I Don’t Compete with Other Writers and their Niches. I Create My Own.

The world of books would have you believe writing what’s trending in the marketplace is the way to go. Give the readers what they want. And that is one way to garner commercial success if you have the talent. I want my commercial success to come from a niche I’m passionate about. I know I’m making an already tricky proposition even more difficult by demanding not only that it must provide an income but it needs to be a unique product. But what the hell? We only live once; we might as well go for creating something that is uniquely our own. And to do that means being our honest selves.

Letting our weirdness and our uniqueness guide our work is the way to go. Write something DIFFERENT, something that is wholly you. Something that hasn’t been expressed in that particular way before. Knowing why you should create your own niche is one thing. Having the fortitude to follow through with it is an entirely different matter. Like most things we embark on, the excitement of the endeavour will sustain us for a while. But when that wears off, and you find yourself slogging away, the results you imagined are not forthcoming, it becomes painfully obvious it won’t be easy. If you haven’t been smiled upon by the Gods of Luck or talent, then hard work is in your future.

It takes courage to become known for a niche you own. Even when sometimes the accolades are not offered to you for your efforts. I sometimes think about writers like Octavia Butler, who carved out her own unique niche but did so at a time and place that was actively hostile against black people and women. She persisted and did become a bestselling author, but it was hard. Forget talent. If you have it, fine. Use it. If you don’t have it, it doesn’t matter. As habit is more dependable than inspiration, continued learning is more dependable than talent.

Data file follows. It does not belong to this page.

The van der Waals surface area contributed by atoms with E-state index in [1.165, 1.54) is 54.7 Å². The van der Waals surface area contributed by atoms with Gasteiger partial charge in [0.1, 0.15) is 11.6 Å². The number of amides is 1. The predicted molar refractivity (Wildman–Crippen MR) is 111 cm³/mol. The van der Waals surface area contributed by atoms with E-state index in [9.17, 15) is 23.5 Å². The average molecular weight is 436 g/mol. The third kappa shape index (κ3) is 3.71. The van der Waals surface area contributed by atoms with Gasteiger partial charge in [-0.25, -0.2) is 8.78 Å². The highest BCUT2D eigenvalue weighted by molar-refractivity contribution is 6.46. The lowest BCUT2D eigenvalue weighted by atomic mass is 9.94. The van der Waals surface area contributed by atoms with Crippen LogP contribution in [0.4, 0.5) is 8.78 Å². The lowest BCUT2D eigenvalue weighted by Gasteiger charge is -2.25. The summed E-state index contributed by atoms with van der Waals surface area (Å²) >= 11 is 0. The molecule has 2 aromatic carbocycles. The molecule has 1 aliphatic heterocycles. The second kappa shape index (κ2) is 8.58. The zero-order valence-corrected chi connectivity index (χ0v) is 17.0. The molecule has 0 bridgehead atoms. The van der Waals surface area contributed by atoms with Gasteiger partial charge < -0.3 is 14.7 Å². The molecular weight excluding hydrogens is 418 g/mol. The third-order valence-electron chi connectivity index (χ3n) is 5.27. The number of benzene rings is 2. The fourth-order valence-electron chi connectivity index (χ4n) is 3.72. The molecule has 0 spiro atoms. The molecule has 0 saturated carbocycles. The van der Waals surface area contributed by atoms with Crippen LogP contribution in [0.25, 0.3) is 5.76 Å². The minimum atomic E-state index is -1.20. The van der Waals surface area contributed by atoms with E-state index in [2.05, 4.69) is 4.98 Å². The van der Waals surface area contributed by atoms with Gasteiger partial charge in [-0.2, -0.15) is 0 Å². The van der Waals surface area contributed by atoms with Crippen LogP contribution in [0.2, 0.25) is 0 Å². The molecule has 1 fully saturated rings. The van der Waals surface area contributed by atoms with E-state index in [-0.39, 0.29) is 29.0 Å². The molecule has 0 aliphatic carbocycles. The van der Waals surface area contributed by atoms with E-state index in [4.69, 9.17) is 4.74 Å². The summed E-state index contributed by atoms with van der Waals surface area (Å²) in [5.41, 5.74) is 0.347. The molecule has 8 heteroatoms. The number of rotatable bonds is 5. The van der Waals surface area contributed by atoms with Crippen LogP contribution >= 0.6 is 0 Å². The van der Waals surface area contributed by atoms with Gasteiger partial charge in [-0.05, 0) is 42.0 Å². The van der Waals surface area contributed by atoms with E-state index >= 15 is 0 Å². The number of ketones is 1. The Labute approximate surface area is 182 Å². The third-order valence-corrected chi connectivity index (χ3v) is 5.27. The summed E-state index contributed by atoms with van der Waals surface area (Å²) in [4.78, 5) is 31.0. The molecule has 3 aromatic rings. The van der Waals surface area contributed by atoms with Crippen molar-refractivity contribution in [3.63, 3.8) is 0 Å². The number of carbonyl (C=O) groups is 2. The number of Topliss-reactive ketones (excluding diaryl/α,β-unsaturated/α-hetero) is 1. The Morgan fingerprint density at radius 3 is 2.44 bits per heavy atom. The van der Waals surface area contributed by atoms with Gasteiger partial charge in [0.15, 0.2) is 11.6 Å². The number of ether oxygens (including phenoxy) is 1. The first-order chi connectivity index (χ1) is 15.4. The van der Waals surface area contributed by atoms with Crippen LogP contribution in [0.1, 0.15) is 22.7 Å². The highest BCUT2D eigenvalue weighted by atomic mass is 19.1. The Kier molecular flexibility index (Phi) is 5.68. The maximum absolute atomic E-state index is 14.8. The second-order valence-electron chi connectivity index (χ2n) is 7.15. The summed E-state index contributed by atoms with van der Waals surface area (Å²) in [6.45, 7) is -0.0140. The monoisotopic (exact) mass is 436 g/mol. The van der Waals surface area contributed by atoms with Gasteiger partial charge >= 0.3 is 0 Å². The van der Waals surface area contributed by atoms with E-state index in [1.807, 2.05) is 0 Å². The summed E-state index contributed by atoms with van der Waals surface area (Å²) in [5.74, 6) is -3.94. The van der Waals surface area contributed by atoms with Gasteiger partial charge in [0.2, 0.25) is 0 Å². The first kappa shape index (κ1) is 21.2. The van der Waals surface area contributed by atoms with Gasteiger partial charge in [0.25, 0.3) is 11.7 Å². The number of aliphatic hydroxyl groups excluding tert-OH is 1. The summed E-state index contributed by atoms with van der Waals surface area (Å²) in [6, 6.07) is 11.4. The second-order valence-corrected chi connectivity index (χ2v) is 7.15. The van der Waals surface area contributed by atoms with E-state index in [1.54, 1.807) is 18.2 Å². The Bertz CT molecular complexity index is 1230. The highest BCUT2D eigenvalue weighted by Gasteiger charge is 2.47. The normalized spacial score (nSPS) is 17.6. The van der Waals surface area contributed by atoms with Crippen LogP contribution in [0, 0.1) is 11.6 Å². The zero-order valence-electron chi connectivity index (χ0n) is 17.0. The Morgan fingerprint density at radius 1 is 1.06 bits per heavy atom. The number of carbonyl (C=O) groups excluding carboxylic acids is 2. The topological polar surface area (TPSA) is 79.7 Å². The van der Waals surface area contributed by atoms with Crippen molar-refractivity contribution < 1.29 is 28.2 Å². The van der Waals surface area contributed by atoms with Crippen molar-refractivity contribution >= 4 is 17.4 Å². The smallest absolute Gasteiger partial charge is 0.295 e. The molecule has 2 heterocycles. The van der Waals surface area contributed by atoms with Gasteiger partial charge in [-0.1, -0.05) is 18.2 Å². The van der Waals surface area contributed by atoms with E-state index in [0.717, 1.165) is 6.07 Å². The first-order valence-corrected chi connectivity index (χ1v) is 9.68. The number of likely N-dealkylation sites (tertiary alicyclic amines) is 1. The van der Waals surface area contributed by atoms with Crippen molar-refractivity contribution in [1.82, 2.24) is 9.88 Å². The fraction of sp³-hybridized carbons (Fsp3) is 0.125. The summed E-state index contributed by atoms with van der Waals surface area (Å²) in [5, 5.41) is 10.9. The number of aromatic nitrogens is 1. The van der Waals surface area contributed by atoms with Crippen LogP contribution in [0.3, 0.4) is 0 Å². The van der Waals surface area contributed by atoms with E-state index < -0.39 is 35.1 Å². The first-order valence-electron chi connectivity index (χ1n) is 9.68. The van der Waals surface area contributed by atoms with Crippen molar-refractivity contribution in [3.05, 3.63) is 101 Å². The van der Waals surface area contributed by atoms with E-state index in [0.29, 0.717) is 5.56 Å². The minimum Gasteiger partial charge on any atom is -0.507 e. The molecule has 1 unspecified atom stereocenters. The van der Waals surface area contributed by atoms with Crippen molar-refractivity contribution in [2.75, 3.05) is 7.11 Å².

As an author who views the world from a unique perspective, like Octavia Butler, I had to dig deep to find and express my message with conviction. It hadn’t always been the case, but now, I’m in a unique position where I have my own style and unique voice. I’ve done nothing that you couldn’t do, Goodreader; I’ve just learned to accept myself and believe that I have something to say no one else can. We all do. It will be challenging, and there are no guarantees for commercial success. But whatever your calling is, you will do it anyway. So, why not be a unique voice in a sea of copies?

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